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MANAGUA – (AFP) – Central America is scrambling to contain a coffee-eating fungus that has invaded a third of the impoverished region’s crops, threatening to cost the vital industry hundreds of millions of dollars.
Entire families depend on work from the coffee-growing industry in Central America, which employs more than 1.5 million people to produce one of the world’s most renowned Arabica beans.
But in September, two months before the annual harvest, the fungus known as roya began to spread due to a lack of preventive measures and the effects of climate change, including high temperatures and drought, according to experts, government officials and industry sources.
“The situation is very serious,” Jose Buitrago, president of Nicaragua’s Coffee Exporters Association, told AFP. “It will get worse if measures are not taken.”
The fungus, hemileia vastatrix, discolors and dries up coffee leaves, an effect that also gives roya the name of “leaf rust.”
The parasite has latched on to 35 percent of the 958,000 hectares of sown crops, which will mean a loss of two million coffee bean bags of 46 kilograms (100 pounds) each, industry officials told AFP.
This would represent a loss of $300 million at the current price of $150 per bag, the sources said.
Central American nations exported 17.5 million bags of coffee during the 2011-2012 cycle, bringing $3.6 billion to the region, and growers had hoped to do even better this season. The harvest begins in November and ends in February.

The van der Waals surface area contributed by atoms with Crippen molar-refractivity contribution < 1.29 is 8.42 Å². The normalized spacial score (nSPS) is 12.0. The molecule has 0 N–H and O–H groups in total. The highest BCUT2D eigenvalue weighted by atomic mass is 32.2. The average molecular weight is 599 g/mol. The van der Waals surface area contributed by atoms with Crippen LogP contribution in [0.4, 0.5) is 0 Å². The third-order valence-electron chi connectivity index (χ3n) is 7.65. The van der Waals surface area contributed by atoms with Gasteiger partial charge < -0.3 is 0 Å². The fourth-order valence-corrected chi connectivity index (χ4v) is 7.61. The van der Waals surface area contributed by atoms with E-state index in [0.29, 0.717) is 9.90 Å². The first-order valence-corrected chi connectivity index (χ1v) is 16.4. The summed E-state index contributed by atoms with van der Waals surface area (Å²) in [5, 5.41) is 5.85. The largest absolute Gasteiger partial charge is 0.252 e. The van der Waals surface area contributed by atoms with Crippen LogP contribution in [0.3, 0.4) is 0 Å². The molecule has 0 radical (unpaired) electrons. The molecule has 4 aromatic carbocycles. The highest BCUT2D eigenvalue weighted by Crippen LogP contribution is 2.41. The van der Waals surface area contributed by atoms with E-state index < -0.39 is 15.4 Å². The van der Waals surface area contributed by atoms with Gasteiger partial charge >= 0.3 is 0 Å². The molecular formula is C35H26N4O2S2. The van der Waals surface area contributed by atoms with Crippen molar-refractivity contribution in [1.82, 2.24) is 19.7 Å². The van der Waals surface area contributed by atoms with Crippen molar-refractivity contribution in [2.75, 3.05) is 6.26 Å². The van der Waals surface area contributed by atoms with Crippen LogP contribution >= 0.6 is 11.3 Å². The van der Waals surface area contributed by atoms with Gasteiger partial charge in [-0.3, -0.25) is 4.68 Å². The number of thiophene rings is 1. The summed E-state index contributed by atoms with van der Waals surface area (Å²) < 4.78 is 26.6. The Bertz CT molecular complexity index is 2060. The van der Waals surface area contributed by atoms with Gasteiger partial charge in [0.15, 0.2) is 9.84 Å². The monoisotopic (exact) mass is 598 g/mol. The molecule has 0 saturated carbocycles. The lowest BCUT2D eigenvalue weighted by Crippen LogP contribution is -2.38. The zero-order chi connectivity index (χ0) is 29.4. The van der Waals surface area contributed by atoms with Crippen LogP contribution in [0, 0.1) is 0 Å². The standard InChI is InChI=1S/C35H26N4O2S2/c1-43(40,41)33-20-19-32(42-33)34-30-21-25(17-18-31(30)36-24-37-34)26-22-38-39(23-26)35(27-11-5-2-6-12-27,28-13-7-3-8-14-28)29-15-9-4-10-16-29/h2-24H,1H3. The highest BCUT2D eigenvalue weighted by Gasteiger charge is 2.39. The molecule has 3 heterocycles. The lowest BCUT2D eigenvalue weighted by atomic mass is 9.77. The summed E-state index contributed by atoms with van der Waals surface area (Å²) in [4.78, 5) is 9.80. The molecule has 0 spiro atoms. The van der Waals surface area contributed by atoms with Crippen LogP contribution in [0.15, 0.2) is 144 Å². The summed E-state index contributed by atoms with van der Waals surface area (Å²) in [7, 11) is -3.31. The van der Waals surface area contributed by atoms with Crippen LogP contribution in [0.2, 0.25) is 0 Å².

“The entire coffee region is affected, some more than others,” Marcelino Samayo, director general of El Salvador’s coffee exporters’ association.
Central America’s coffee plantations are held by more than 300,000 producers, and the majority are small- and medium-sized growers with few means to control the outbreak.
Governments and producers will try to contain the invasion by pruning infected leaves, putting up effective shading systems and planting fungus-resistant seeds to replace dead coffee plants, said Nicaraguan Agriculture Minister Ariel Bucardo.
The Salvadoran Coffee Research Foundation recommended fertilizing the soil and cutting off all leaves covered in roya, which cannot survive in dead leaves.
The Regional International Organization for Plant Protection and Animal Health (OIRSA) will back the measures, but the region, which lacks resources, also plans to seek foreign loans.
Guatemala needs $843 million in investments to renew its coffee plantations while Nicaragua is looking at $200 million, according to preliminary industry figures.
While roya is plaguing the whole region, Honduras and Nicaragua stand to lose the most as coffee is their main export. It represents $1.4 billion, or 22 percent, of exports for Honduras and $519 million, or 18 percent, for Nicaragua.
In Honduras, considered Central America’s coffee king, the fungus has devastated 10 percent of 280,000 hectares of crops, according to the head of the Honduran Coffee Institute, Victor Molina.
The fungus has hit 30 percent of Nicaragua’s 128,000 hectares of coffee, prompting the government and the industry to seek funds to help 35,000 growers.
Guatemala’s National Coffee Association warned that roya has reached 67 percent of its 274,000 hectares, threatening to leave 200,000 people without work.
El Salvador could be forced to destroy 30 percent of its 161,000 hectares of coffee, while Costa Rica declared a sanitary emergency after the parasite invaded 30 percent of its 93,000 hectares.
“Producers let their guard down. Costa Rica could lose more than 250,000 (coffee bags),” said Costa Rican Deputy Agriculture Minister Xinia Chaves.
Roya has also infected 30 percent of Panama’s 22,000 hectares of coffee plants.